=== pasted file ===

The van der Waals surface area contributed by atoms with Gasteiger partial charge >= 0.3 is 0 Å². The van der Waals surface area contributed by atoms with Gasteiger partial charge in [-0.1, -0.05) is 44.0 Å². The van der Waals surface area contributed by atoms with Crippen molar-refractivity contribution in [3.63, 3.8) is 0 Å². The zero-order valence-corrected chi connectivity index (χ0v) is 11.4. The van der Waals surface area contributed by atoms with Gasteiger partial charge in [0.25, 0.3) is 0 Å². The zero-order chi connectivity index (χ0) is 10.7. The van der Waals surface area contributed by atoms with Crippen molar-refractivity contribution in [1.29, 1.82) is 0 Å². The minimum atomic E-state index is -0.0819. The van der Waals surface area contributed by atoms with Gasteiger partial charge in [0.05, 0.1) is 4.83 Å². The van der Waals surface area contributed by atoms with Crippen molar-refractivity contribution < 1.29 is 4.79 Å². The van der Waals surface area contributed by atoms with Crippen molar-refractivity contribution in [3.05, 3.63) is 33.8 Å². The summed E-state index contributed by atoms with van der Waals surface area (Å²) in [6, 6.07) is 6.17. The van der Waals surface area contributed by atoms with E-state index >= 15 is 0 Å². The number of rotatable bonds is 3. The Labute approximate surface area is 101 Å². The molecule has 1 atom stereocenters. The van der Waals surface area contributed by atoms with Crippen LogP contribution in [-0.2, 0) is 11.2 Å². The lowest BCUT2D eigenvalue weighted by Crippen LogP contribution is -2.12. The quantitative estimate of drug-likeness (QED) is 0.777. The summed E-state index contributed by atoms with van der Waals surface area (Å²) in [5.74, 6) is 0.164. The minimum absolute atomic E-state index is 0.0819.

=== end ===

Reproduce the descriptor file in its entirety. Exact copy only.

The van der Waals surface area contributed by atoms with Gasteiger partial charge >= 0.3 is 0 Å². The van der Waals surface area contributed by atoms with Gasteiger partial charge in [-0.1, -0.05) is 44.0 Å². The van der Waals surface area contributed by atoms with Crippen molar-refractivity contribution in [3.63, 3.8) is 0 Å². The zero-order valence-corrected chi connectivity index (χ0v) is 11.4. The van der Waals surface area contributed by atoms with Gasteiger partial charge in [0.25, 0.3) is 0 Å². The zero-order chi connectivity index (χ0) is 10.7. The van der Waals surface area contributed by atoms with Crippen molar-refractivity contribution in [1.29, 1.82) is 0 Å². The minimum atomic E-state index is -0.0819. The van der Waals surface area contributed by atoms with Gasteiger partial charge in [0.05, 0.1) is 4.83 Å². The van der Waals surface area contributed by atoms with Crippen molar-refractivity contribution < 1.29 is 4.79 Å². The van der Waals surface area contributed by atoms with Crippen molar-refractivity contribution in [3.05, 3.63) is 33.8 Å². The summed E-state index contributed by atoms with van der Waals surface area (Å²) in [6, 6.07) is 6.17. The van der Waals surface area contributed by atoms with E-state index >= 15 is 0 Å². The number of rotatable bonds is 3. The Labute approximate surface area is 101 Å². The molecule has 1 atom stereocenters. The van der Waals surface area contributed by atoms with Crippen LogP contribution in [-0.2, 0) is 11.2 Å². The lowest BCUT2D eigenvalue weighted by Crippen LogP contribution is -2.12. The quantitative estimate of drug-likeness (QED) is 0.777. The summed E-state index contributed by atoms with van der Waals surface area (Å²) in [5.74, 6) is 0.164. The minimum absolute atomic E-state index is 0.0819.